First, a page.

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:: The Kill Van Kulls :: Brown Brogues :: Ghost Outfit :: Feel Right :: Vieka :: Viv Albertine ::
01 May 2011 / Various Venues / Salford
By Ged Camera

As the sun bounces off the dust generated during the controversial road works on Chapel Street, there’s a healthy trail of people wearing fluorescent wristbands indicating their attendance to the SFTOC festival.

There’s strange goings on inside the New Oxford; the TV is showing the United game with the sound turned down as two people in the adjoining room are wearing grey long johns only. The one (of either Will or Rick) who announces that he is the sane one of the duo, is wearing a tea cosy on his head, whilst the lesser sane one draws a violin bow across a guitar fret board. The tea cosy will shortly be replaced by a bed sheet with holes cut out for the eyes, nose and mouth. It looks like that this year SFTOC is off to a winning start.

Obviously the bands are the focus of the day, but there are other artistic nuggets on display, especially at the hub of the event, Islington mill. The “100 Records” exhibition has been created by San Francisco based artist, musician and playwright, Sonny Smith. He has created 100 records (both A & B) sides for a multitude of fictional bands. With the help of his musical acquaintances, all the elements required, including the music, packaging, and publicity has been created and a musical jukebox built. With such titles as Prince Nedick & the Conks by Lara Allen it’s clear the tongue is clearly in the cheek and like all satires appears to be so close to the truth that occasionally you think “This song is all right”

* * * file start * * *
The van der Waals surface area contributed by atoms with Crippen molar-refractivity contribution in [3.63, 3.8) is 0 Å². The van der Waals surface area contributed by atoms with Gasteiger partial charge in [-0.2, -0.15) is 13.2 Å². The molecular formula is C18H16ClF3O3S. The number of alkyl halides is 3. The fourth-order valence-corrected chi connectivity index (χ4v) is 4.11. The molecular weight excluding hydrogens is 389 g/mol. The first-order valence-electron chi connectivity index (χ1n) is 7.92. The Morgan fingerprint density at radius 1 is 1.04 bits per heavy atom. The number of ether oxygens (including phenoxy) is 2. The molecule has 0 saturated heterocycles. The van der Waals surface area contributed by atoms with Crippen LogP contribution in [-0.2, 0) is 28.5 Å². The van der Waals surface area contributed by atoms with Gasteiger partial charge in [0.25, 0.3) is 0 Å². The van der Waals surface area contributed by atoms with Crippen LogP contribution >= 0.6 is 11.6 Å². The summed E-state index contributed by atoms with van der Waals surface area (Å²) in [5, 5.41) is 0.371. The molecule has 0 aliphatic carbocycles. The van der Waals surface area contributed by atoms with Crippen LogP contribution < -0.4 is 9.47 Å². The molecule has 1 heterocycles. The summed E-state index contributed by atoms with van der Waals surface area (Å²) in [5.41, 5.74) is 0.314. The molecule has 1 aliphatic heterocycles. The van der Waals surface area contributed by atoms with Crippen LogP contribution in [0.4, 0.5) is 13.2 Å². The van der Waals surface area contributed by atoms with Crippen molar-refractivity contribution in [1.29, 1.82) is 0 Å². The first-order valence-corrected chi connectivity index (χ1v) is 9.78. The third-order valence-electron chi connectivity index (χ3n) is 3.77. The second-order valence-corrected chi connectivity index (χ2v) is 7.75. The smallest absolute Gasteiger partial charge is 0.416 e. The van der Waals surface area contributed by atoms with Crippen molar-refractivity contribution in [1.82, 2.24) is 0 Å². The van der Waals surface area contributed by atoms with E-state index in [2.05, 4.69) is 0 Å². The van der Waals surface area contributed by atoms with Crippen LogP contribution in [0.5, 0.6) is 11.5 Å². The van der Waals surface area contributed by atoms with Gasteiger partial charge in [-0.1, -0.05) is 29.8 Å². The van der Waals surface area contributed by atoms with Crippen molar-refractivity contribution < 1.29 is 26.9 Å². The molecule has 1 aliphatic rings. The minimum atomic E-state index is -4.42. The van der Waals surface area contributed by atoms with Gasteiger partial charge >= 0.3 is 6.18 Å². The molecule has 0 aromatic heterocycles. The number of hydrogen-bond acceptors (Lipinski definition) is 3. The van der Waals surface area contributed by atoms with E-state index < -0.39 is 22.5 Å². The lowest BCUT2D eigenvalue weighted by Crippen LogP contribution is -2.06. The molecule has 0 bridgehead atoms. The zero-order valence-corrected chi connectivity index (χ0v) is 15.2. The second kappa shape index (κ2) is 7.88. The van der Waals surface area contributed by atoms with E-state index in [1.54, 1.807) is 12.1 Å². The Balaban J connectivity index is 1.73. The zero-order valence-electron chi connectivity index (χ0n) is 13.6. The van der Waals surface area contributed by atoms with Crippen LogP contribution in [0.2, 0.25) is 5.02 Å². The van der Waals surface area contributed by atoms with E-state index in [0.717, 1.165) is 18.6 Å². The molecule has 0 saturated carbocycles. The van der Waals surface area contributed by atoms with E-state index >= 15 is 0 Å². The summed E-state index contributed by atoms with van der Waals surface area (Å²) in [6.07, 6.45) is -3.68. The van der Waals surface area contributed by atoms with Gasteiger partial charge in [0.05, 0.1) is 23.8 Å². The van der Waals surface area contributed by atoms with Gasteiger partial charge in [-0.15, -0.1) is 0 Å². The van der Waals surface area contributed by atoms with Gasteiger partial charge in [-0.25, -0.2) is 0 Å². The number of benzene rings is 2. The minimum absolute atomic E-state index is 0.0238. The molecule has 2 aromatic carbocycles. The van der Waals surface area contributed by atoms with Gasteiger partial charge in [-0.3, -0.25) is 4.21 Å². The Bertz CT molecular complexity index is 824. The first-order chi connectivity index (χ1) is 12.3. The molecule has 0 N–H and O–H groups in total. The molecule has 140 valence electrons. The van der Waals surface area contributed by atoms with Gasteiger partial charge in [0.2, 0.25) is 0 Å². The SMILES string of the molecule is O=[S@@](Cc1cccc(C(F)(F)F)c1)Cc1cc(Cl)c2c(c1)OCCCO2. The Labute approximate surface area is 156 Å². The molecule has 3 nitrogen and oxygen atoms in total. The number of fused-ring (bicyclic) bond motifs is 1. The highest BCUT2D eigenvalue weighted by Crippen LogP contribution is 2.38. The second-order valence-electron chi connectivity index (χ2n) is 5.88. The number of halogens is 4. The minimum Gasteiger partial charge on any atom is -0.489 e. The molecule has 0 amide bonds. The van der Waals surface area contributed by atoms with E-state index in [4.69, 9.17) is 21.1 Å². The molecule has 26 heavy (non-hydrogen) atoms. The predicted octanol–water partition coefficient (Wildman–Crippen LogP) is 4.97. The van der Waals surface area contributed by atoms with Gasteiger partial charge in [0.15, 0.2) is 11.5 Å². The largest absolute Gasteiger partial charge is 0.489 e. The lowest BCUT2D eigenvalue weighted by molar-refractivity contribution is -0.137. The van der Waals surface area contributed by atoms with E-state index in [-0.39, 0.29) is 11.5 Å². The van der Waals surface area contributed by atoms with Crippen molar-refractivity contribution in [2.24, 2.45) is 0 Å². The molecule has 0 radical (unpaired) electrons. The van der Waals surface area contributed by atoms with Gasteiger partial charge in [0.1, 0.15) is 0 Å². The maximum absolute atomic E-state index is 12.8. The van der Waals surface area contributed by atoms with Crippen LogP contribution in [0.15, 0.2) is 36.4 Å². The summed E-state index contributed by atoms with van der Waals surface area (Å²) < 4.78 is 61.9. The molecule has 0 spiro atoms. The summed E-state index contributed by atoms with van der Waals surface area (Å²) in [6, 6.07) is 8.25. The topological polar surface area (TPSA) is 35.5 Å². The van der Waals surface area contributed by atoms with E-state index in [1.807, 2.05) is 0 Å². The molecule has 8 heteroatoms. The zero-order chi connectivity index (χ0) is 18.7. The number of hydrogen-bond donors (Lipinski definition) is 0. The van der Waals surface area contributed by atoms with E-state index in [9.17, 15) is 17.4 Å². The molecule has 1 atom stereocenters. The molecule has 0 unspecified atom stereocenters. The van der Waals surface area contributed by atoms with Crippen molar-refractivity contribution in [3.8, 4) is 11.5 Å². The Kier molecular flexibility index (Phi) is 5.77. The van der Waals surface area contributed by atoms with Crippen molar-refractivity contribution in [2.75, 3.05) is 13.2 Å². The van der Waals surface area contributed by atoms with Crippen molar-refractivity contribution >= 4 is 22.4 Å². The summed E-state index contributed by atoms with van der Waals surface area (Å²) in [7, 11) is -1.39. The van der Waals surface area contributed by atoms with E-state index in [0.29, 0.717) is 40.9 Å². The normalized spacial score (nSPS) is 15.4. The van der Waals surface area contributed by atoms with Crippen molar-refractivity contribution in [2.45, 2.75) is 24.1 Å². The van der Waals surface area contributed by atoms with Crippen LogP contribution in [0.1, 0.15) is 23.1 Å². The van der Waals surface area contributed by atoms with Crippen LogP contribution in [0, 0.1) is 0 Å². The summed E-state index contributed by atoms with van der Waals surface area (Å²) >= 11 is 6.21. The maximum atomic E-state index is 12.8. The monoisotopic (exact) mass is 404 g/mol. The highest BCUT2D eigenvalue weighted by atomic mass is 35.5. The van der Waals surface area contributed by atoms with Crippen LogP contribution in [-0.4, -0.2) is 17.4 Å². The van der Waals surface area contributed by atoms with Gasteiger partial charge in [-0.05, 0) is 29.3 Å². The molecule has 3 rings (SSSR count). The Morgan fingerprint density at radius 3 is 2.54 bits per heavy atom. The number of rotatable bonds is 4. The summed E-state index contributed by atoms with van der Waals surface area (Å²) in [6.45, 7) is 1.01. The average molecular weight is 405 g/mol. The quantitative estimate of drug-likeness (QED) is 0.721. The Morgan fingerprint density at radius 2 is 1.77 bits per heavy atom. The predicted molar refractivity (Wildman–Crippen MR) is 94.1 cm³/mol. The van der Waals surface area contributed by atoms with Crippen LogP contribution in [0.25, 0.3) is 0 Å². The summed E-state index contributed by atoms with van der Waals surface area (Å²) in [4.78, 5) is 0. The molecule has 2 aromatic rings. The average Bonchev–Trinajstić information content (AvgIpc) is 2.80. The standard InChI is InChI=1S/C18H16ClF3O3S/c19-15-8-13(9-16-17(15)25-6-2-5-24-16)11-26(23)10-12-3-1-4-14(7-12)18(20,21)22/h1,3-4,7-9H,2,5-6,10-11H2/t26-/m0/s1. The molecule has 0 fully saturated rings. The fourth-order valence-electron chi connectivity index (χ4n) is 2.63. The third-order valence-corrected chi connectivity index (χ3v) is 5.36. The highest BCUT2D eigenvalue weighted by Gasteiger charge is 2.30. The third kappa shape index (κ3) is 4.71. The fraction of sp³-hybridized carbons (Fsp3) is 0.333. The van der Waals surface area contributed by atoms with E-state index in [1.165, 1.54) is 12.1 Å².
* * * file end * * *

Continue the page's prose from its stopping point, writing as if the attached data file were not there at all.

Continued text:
More venues allowing more choice has allowed the cathedral-like church of St. Philips to included in the event for the first time. It could be an intimidating challenge to fill the walls with music, but the Kills van Kulls manage to do that successfully, but with a crowd of 30 or so, it’s difficult to generate any intimacy or atmosphere. Whereas a 30+ crowd for FEEL RIGHT at the Kings Arms makes it seem packed. Quite what the crowd made of the barking, guttural noises from the vocalist is unclear.

You can hear the vocalist of VIEKA well before you get into the Salford Arms, but this time, it’s both controlled and pure. When she recites what a former lover once enjoyed but has now lost, the performance is intense and intimidating.

The increase in the “campus” size of the event seems to mean that you find an area and stay there rather than traversing the distance from the Peel Hall to the Rovers Return. This means that a place with two stages, the Pint Pot, has obvious advantages and the personal welcome surprise of the occasion was stumbling across GHOST OUTFIT. The duo, using drums an guitar play a violent concoction of rock honed for the vein that spurned the White Stripes, or even their Mancunian counterparts, the Brown Brogues. The reaction of how that type of show went down on the No. 42 bus when they were doing a video event is eagerly anticipated

Meanwhile BROWN BROGUES played further down the road at the New Oxford. There is just about enough room for the Brogues to fit their kit in, never mind swinging the guitar around, almost decapitating the willing crowd.

Final Artist of the night for me was VIV ALBERTINE, who is forever associated with the Slits. Rather than wallow in nostalgia, she’s as uncompromising as ever, using the past as a history lesson to interpret for today. Tales of Johnny Thunders and the Pistols are lovingly passed across, but her songs that rejoice in her independence are both funny and incisive.


This person seems to be following MM around today - or is it the other way round?

Feel Right
Viv Albertine
Ghost Outfit
Brown Brogues

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